Entertainment, Lifestyle

’70s swing comes to Lynn with Tavaras, The New Stylistics

LYNN — As the wave of 1960s nostalgia crested about 10 years ago, the “Seventies Preservation Society” came into existence.

You saw it advertised on commercials, you saw the same kind of compilation albums as there were during the sixties retro era, and there’s even a website devoted to it.

And while sixties devotees still pack venues for the “Happy Together” tour with the Turtles, as well as other revival acts, they all had nothing on the Tavares/New Stylistics concert that filled City Hall Saturday night in a local meeting of the “Seventies Preservation Society.”

It was a lively crowd indeed, and a lot of them walked in with their boogie shoes on, and with outfits to match. Best outfit of the night was a guy who walked into the balcony section resplendent in white — counterpointed with bright, red shoes. This crowd came to dance — and dance they did.

There were actually three acts Saturday. The first one, Vinyl Groove, a five-member group using recorded music as backing, sang a collection of popular disco hits from the height of the era, sounding remarkably similar to the groups that made the tunes famous, such as Odyssey on “Native New Yorker.” It was a nice warmup for what was to come, but at the same time, the canned music was a turnoff. It wasn’t mixed well, and the percussion was almost oppressive (that ever-pulsating bass drum-fueled feature of disco was always a bit annoying to me anyway).

The “New Stylistics” (as opposed to simply “The Stylistics,” who still exist) feature original member Russell Thompkins Jr., who, at 67, still has the sweet pipes. He and his two cohorts — Jonathan Buckson and Raymond Johnson — came out in blazing red dinner jackets. And while Thompkins serenaded the near sold-out audience at the auditorium with the sweet sounds of “Betcha By Golly Wow” and “You Are My Everything,” Johnson and Buckson, both former members of the original band, performed the smooth dance steps reminiscent of The Temptations.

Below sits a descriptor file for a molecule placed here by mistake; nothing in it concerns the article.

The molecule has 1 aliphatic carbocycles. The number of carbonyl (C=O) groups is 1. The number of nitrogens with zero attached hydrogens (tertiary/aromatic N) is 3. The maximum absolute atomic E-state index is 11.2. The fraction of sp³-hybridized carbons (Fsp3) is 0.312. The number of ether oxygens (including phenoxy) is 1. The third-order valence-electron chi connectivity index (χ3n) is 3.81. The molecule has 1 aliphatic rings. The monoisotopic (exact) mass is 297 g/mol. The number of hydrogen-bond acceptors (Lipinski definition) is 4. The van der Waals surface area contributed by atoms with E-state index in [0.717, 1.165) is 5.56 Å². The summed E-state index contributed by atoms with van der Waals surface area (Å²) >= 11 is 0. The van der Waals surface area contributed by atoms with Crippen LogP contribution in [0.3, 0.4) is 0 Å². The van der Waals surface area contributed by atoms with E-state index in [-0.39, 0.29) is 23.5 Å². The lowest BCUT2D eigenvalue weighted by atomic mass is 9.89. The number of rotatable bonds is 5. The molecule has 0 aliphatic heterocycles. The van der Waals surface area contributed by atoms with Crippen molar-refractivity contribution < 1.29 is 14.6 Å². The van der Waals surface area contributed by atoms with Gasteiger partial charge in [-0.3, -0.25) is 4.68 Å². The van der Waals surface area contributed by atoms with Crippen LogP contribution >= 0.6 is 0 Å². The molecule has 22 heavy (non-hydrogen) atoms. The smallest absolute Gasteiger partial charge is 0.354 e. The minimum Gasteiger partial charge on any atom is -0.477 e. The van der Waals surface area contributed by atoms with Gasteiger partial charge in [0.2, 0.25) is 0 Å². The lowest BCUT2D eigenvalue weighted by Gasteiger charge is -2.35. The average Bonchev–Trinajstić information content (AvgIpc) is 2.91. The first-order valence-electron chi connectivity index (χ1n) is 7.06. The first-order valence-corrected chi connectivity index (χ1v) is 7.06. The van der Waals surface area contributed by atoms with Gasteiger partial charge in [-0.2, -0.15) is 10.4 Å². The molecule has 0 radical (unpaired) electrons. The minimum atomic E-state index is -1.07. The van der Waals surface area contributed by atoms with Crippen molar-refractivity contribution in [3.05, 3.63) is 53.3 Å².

However, it was Buckson who took over the low, mellow beginning of “You Make Me Feel Brand New,” a wonderful song that transcends eras and genres (ditto “Betcha By Golly Wow, by the way).

The “New Stylistics” came backed with a horn section (and I’m a sucker for horns!!), two keyboards, drums and a lead and bass guitarist, and the band was as tight as could be. The whole package was thoroughly enjoyable.

The Providence, R.I.-based Tavares, who, like Thompkins and Co., sang for just over an hour, were electric. Their band was a bit more stripped down — synthesizers covered all the horn parts — and the four remaining brothers (out of the original five) put on a show worthy of how they must have sounded in their prime (even though Brother Ralph was struggling through, feeling “under the weather”).

Despite Ralph not feeling up to par, Tavares gave it all they had — and it was more than enough. And they proved — as Thompkins proved — that there’s more to them than just a few disco hits (though “More than a Woman” and “It Only Takes a Minute Girl” were certainly front and center).

Each brother had his moment. And like a lot of groups you see, once Tavares started rattling off the songs, you realized you didn’t know they’d done a lot of them. They also did a very nice cover of Hall & Oates’  “She’s Gone,” which was performed well here.

The finale was a lot of fun. They invited members of the previous two bands onstage for a rousing version of “Heaven Must Be Missing An Angel” to send the crowd home in a very festive mood.

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